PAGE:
MATERIALS AND METHODS
Prostate AdenoCa LNCaP cells and subcloned NE1.8 cells, derived from LNCaP cells, were maintained in a steroid-reduced (SR) environment mimicking the androgen-ablation condition in clinical setting. These cells were provided by Dr. Ming-Fong Lin (University of Nebraska Medical Center, Omaha, NE, USA). LNCaP cells were authenticated by DDC Medical. LNCaP cells were maintained in ATCC-formulated RPMI-1640 medium supplemented with 10% fetal bovine serum (FBS) (Denville Scientific, Metuchen, NJ, USA). NE cells were maintained in SR-conditioned medium (phenol red-free RPMI-1640 medium supplemented with 10% charcoal-dextran-stripped FBS [Gemini Gemini Bio-Products, Woodland, CA, USA], 5% sodium pyruvate, and 5% nonessential amino acid). Cells were incubated in a humidified incubator at 37°C and 5% CO2.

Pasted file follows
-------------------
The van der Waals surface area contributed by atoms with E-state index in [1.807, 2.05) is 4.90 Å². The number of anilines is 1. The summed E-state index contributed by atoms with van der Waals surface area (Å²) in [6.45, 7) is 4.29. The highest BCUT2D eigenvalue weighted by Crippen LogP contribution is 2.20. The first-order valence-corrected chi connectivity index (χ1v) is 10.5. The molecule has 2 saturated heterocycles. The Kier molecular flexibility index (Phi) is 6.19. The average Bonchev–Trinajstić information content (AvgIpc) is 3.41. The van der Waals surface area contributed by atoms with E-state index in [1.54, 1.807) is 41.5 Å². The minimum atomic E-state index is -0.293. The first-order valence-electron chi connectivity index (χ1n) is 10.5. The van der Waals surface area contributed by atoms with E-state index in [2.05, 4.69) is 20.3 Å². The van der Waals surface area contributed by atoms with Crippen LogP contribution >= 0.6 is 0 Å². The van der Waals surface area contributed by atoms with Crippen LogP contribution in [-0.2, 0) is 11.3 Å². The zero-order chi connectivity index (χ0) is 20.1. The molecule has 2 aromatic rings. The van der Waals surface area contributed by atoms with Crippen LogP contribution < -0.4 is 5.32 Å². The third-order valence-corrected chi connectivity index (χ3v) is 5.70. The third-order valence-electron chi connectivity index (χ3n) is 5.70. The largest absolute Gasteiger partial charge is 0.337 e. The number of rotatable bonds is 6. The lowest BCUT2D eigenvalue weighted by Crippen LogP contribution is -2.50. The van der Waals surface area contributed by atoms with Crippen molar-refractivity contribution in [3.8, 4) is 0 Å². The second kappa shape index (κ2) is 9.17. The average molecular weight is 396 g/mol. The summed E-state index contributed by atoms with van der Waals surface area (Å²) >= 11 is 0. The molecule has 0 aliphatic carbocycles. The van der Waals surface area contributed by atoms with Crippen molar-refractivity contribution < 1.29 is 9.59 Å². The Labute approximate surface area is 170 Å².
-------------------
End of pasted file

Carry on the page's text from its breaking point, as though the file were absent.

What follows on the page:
Clonogenic assays were performed to evaluate the ability of cells to form colonies in response to treatments ADT, ENZA (Selleckchem, Houston, TX, USA), or docetaxel (DTX; Sigma-Aldrich, St. Louis, MO, USA). For ADT, LNCaP and NE1.8 cells were detached using StemPro Accutase (Life Technologies, Carlsbad, CA, USA) and washed twice with PBS. Cells (1 × 103) were then plated in 60 mm dishes and grown in phenol red-free RMPI 1640 medium containing 10% FBS (as control), or in SR-conditioned medium (as ADT) for 21 days. The medium was changed every 3 days. For ENZA treatment, plated cells were maintained in RPMI-1640 medium containing 10% FBS and 10 μmol l−1 ENZA, or dimethyl sulfoxide (DMSO; American Type Culture Collection, Manassas, VA, USA) as control, for 14 days, and the medium was changed every 3 days. For treatment with DTX, plated cells were treated with 1 nmol l−1 DTX for 2 days, and then cells were maintained in fresh medium for 20 days, changing medium every 3 days. After staining with crystal violet, colonies consisting of >50 cells were considered as survival colonies and were directly scored using an inverted microscope. The average number of survival colonies was plotted versus that in control to determine the 50% lethal dose (LD50) for each treatment, or survival fractions.